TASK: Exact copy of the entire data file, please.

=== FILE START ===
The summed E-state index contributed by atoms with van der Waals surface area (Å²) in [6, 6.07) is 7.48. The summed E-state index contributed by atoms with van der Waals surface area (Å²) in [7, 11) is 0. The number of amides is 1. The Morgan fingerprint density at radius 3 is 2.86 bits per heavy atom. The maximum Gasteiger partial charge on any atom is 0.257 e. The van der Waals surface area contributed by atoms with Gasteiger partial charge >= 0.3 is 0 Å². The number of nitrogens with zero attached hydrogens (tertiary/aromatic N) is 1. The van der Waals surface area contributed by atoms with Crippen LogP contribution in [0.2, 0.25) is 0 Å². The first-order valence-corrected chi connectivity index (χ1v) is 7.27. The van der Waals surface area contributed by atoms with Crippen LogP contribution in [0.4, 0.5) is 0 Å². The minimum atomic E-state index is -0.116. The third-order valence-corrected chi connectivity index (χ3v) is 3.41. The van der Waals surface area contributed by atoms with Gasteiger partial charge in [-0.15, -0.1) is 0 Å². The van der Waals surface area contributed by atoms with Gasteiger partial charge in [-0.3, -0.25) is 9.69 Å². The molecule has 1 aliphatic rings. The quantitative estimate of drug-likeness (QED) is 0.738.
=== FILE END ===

The summed E-state index contributed by atoms with van der Waals surface area (Å²) in [6, 6.07) is 7.48. The summed E-state index contributed by atoms with van der Waals surface area (Å²) in [7, 11) is 0. The number of amides is 1. The Morgan fingerprint density at radius 3 is 2.86 bits per heavy atom. The maximum Gasteiger partial charge on any atom is 0.257 e. The van der Waals surface area contributed by atoms with Gasteiger partial charge >= 0.3 is 0 Å². The number of nitrogens with zero attached hydrogens (tertiary/aromatic N) is 1. The van der Waals surface area contributed by atoms with Crippen LogP contribution in [0.2, 0.25) is 0 Å². The first-order valence-corrected chi connectivity index (χ1v) is 7.27. The van der Waals surface area contributed by atoms with Crippen LogP contribution in [0.4, 0.5) is 0 Å². The minimum atomic E-state index is -0.116. The third-order valence-corrected chi connectivity index (χ3v) is 3.41. The van der Waals surface area contributed by atoms with Gasteiger partial charge in [-0.15, -0.1) is 0 Å². The van der Waals surface area contributed by atoms with Gasteiger partial charge in [-0.3, -0.25) is 9.69 Å². The molecule has 1 aliphatic rings. The quantitative estimate of drug-likeness (QED) is 0.738.